Issue No. 716
Jet Airways Post-Mortem
Once upon a time, it was the predator, not the prey.
In India’s first wave of airline deregulation in the early 1990s, Jet Airways was a promising upstart, bringing world-class levels of service to a market long cursed with the legendary shortcomings of Air India. By the mid-2000s, Jet was standing tall, emerging as the victor in a takeover battle for rival Air Sahara. It began the current decade with solid profits, earning an 8% operating margin in 2010. Two years later, its closest rival—Kingfisher Airlines—collapsed in a cloud of debt and gross mismanagement, having infamously ordered every product in the Airbus catalog: A320s, A330s, A340s, A350s, and yes, even A380s.
But ultimately, Jet would meet the same fate, preyed upon by a younger generation of rivals, led by the low-cost carrier IndiGo and the premium-oriented Vistara, backed by the financial might of Singapore Airlines. Already by 2011, with fuel prices spiking and the Indian rupee depreciating, Jet stumbled to an operating loss of nearly $200m. Faced with financial ruin, it found a savior in Etihad, which in 2013 purchased a 24% stake in Jet, while also buying its London Heathrow slots and a majority stake in its loyalty plan.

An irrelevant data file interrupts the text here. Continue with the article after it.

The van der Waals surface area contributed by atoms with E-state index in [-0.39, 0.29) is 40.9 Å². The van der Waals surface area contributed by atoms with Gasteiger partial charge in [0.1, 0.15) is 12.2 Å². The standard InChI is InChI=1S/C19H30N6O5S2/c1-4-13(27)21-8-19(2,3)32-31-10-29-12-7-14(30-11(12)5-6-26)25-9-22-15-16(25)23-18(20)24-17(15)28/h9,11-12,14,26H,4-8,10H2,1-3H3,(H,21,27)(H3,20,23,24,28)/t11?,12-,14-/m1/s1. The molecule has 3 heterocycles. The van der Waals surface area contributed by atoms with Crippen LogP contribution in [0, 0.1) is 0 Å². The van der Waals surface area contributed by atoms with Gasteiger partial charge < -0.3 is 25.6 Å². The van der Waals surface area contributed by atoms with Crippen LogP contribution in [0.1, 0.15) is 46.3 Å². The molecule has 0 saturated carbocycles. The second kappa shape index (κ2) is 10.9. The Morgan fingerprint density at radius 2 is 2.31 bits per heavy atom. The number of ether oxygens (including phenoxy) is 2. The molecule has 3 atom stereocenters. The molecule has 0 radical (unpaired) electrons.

That bought Jet some time. But it also compromised its ability to develop its international route network, by then responsible for more than half of Jet’s total revenues. It was the international realm where Jet had the most potential, still dominated as it was by the bloated Air India. In exchange for Etihad’s money, however, Jet was forced to funnel much of its intercontinental customers through Abu Dhabi, at the expense of its own hubs in Mumbai and Delhi—India’s largest airline was now essentially a feeder operation for an airline offshore. Partnering with Etihad also precluded it from joining a global alliance or partnering closely with airlines in key markets like Europe or North America. Its intercontinental network would remain greatly underdeveloped, ending 2018 with service just to London, Manchester, Amsterdam, Paris, and Toronto—New York JFK and Newark flights via Brussels were ended years earlier, as were flights to San Francisco, Milan, and Shanghai.
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